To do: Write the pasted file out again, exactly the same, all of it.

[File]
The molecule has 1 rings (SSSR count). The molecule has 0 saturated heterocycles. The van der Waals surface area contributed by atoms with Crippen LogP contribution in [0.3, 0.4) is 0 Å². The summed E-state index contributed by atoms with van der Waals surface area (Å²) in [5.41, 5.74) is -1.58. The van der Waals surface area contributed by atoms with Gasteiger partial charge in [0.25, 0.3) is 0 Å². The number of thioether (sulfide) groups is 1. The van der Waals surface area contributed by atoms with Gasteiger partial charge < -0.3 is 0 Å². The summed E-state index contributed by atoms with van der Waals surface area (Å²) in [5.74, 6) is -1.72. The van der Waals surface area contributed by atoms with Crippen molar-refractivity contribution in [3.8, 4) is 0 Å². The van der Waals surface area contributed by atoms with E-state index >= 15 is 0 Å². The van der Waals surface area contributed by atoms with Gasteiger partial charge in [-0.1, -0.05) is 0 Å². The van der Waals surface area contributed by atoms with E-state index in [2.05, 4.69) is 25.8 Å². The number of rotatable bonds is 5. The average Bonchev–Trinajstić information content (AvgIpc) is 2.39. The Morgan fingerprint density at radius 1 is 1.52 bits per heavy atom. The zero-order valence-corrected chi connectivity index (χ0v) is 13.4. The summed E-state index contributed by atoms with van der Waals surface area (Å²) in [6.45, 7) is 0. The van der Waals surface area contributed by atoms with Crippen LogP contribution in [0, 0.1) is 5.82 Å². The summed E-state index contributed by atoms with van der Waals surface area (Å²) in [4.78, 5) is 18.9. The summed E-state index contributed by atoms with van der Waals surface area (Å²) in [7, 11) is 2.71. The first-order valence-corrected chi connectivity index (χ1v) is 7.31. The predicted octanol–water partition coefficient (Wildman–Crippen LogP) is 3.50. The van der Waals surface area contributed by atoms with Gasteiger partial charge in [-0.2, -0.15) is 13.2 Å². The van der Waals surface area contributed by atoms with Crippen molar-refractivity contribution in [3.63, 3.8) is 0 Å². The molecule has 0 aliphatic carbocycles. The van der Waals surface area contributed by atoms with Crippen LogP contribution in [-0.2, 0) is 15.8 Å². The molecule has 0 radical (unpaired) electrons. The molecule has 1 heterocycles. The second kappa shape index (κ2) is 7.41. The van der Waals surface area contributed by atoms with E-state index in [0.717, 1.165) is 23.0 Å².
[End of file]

The molecule has 1 rings (SSSR count). The molecule has 0 saturated heterocycles. The van der Waals surface area contributed by atoms with Crippen LogP contribution in [0.3, 0.4) is 0 Å². The summed E-state index contributed by atoms with van der Waals surface area (Å²) in [5.41, 5.74) is -1.58. The van der Waals surface area contributed by atoms with Gasteiger partial charge in [0.25, 0.3) is 0 Å². The number of thioether (sulfide) groups is 1. The van der Waals surface area contributed by atoms with Gasteiger partial charge < -0.3 is 0 Å². The summed E-state index contributed by atoms with van der Waals surface area (Å²) in [5.74, 6) is -1.72. The van der Waals surface area contributed by atoms with Crippen molar-refractivity contribution in [3.8, 4) is 0 Å². The van der Waals surface area contributed by atoms with E-state index >= 15 is 0 Å². The van der Waals surface area contributed by atoms with Gasteiger partial charge in [-0.1, -0.05) is 0 Å². The van der Waals surface area contributed by atoms with E-state index in [2.05, 4.69) is 25.8 Å². The number of rotatable bonds is 5. The average Bonchev–Trinajstić information content (AvgIpc) is 2.39. The Morgan fingerprint density at radius 1 is 1.52 bits per heavy atom. The zero-order valence-corrected chi connectivity index (χ0v) is 13.4. The summed E-state index contributed by atoms with van der Waals surface area (Å²) in [6.45, 7) is 0. The van der Waals surface area contributed by atoms with Crippen LogP contribution in [0, 0.1) is 5.82 Å². The summed E-state index contributed by atoms with van der Waals surface area (Å²) in [4.78, 5) is 18.9. The summed E-state index contributed by atoms with van der Waals surface area (Å²) in [7, 11) is 2.71. The first-order valence-corrected chi connectivity index (χ1v) is 7.31. The predicted octanol–water partition coefficient (Wildman–Crippen LogP) is 3.50. The van der Waals surface area contributed by atoms with Gasteiger partial charge in [-0.2, -0.15) is 13.2 Å². The van der Waals surface area contributed by atoms with Crippen molar-refractivity contribution in [3.63, 3.8) is 0 Å². The molecule has 0 aliphatic carbocycles. The van der Waals surface area contributed by atoms with Crippen LogP contribution in [-0.2, 0) is 15.8 Å². The molecule has 0 radical (unpaired) electrons. The molecule has 1 heterocycles. The second kappa shape index (κ2) is 7.41. The van der Waals surface area contributed by atoms with E-state index in [0.717, 1.165) is 23.0 Å².